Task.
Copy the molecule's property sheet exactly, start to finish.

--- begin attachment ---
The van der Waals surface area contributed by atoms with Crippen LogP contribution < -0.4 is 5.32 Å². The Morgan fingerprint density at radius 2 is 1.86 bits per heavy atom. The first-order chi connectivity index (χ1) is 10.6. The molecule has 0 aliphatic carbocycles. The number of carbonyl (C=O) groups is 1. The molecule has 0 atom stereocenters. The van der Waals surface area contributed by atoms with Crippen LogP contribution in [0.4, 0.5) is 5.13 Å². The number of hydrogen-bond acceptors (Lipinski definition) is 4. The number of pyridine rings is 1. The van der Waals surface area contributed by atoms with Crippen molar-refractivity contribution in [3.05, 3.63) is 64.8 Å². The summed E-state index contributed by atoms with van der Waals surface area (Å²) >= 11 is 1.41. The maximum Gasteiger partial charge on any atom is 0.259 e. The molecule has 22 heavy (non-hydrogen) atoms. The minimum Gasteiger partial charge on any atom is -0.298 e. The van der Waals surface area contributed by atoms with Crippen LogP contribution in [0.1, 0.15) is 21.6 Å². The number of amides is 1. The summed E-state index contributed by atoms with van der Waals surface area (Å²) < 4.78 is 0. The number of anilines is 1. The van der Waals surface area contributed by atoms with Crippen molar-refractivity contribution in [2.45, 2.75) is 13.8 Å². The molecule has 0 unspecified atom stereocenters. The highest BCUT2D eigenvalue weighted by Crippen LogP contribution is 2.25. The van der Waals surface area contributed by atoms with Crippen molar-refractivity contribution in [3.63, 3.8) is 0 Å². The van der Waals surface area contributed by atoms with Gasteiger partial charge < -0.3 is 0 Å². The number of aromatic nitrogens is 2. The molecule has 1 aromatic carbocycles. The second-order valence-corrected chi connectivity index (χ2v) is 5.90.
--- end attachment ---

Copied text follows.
The van der Waals surface area contributed by atoms with Crippen LogP contribution < -0.4 is 5.32 Å². The Morgan fingerprint density at radius 2 is 1.86 bits per heavy atom. The first-order chi connectivity index (χ1) is 10.6. The molecule has 0 aliphatic carbocycles. The number of carbonyl (C=O) groups is 1. The molecule has 0 atom stereocenters. The van der Waals surface area contributed by atoms with Crippen LogP contribution in [0.4, 0.5) is 5.13 Å². The number of hydrogen-bond acceptors (Lipinski definition) is 4. The number of pyridine rings is 1. The van der Waals surface area contributed by atoms with Crippen molar-refractivity contribution in [3.05, 3.63) is 64.8 Å². The summed E-state index contributed by atoms with van der Waals surface area (Å²) >= 11 is 1.41. The maximum Gasteiger partial charge on any atom is 0.259 e. The molecule has 22 heavy (non-hydrogen) atoms. The minimum Gasteiger partial charge on any atom is -0.298 e. The van der Waals surface area contributed by atoms with Crippen LogP contribution in [0.1, 0.15) is 21.6 Å². The number of amides is 1. The summed E-state index contributed by atoms with van der Waals surface area (Å²) < 4.78 is 0. The number of anilines is 1. The van der Waals surface area contributed by atoms with Crippen molar-refractivity contribution in [2.45, 2.75) is 13.8 Å². The molecule has 0 unspecified atom stereocenters. The highest BCUT2D eigenvalue weighted by Crippen LogP contribution is 2.25. The van der Waals surface area contributed by atoms with Crippen molar-refractivity contribution in [3.63, 3.8) is 0 Å². The van der Waals surface area contributed by atoms with Gasteiger partial charge < -0.3 is 0 Å². The number of aromatic nitrogens is 2. The molecule has 1 aromatic carbocycles. The second-order valence-corrected chi connectivity index (χ2v) is 5.90.